Dr Bruce Carter AM, Headmaster, 1985–2000
Dr Bruce Carter AM was the sixth Headmaster of Cranbrook, holding the position for 16 years between 1985 and 2000. His predecessor had been at the school for a formidable 22 years. This was Mark Bishop and he left a legacy not only for the school’s culture, but also its structure and administration. Bishop’s term had overseen a time of considerable growth, particularly through the 1970s. When Carter arrived at the helm the school was therefore large and complex, with many moving parts, and while it was high functioning, it was probably also overdue for review.
In his first address on Speech Day in 1985, Carter indicated that a spirit of reassessment had shaped his earliest days as Headmaster. Noting that the School Council had suggested that his commencing as headmaster at the beginning of Term Two would be relaxing and refreshing, it was in fact anything but: “I seem to have been sprinting vigorously with scarcely a pause for a breath over the past six months”, he remarked at the time. The Council had embarked on a far-reaching review of school life to coincide with the beginning of Carter’s headmastership. Committees had been set up prior to his arrival, and they were reviewing the curriculum, sporting program, uniform, timetable, and prefects’ executive.
Dr Carter was an academic as well as an administrator, having received a Masters in Education from Harvard University and a Doctorate in Education from the University of Toronto. He later described Cranbrook on that first Speech Day as having a strong and imposing physique and yet it had “something of a soft belly”. This “belly” was a metaphor for the students who had not “endured some of the pain that leads to real success and fulfilment”, who had forgotten the reasons for Cranbrook’s “greatness”. It was clear that while the new Headmaster was already proud of the school, he saw room for improvement in its academic standards.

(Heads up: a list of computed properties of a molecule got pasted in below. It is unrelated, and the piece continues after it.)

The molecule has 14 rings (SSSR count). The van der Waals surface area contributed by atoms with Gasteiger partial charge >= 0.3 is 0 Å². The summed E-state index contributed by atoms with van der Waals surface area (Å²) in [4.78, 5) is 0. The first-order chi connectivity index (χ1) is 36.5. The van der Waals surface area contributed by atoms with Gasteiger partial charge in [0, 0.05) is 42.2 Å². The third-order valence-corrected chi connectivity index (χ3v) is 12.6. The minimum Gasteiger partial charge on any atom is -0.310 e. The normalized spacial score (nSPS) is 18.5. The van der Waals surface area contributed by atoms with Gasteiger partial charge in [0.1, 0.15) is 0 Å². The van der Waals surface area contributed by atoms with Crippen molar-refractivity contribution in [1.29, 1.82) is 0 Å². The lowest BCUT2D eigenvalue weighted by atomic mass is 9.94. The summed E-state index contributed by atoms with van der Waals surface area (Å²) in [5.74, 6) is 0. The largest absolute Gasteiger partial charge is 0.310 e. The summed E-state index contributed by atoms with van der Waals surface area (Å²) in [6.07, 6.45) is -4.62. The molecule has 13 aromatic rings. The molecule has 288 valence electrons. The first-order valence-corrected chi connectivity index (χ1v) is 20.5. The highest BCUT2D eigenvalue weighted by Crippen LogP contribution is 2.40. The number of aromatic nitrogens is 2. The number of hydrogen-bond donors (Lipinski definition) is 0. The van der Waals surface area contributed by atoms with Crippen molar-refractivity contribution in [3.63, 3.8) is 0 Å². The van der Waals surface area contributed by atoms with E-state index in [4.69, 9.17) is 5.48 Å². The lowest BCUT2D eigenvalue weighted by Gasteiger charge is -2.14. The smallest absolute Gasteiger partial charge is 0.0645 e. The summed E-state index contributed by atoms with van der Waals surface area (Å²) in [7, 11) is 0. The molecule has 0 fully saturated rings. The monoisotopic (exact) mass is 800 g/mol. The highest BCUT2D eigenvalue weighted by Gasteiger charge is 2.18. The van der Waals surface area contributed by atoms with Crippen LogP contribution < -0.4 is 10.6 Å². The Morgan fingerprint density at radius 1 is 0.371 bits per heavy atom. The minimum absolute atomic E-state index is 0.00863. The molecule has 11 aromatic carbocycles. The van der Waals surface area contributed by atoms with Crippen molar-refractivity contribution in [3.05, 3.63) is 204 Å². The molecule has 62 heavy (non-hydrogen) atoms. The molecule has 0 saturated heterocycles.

Reflecting a year later in an interview for The Cranbrookian, Carter said that he felt Cranbrook would benefit from “a certain amount of structure”. He saw the school’s future as a combination of tradition and change, and he found himself getting “cranky” with those who unthinkingly critiqued proposed change by saying, “we haven’t done that before”.
It was important to him that students saw themselves as part of a long tradition, but that they also continued to evolve for the future. One example was that after Carter arrived, teachers began addressing students by their first name, replacing the much older convention of addressing students by their surname. He also focused on the leadership of the prefects, claiming that the success of the prefect body determined in many ways the success of the school.
Cranbrook ultimately thrived with its updating, and with the improvements that it received under the leadership of Bruce Carter, achieving a newly modern potential. Fittingly, given his support of the cultural activities of the school, Carter’s portrait was later a finalist in the 1994 Archibald Prize. Painted by Gretel Pinniger, the portrait was titled The Enlightened Educator.
David Thomas and Mark McAndrew, Born in the Hour of Victory, Cranbrook School, 1918 – 1998, Sydney: Playright Publishing, 1998.
The Cranbrookian, The Magazine of Cranbrook School, June 1986, Vol. LXVII, No. I, pp. 16 – 19, and pp. 28 – 29.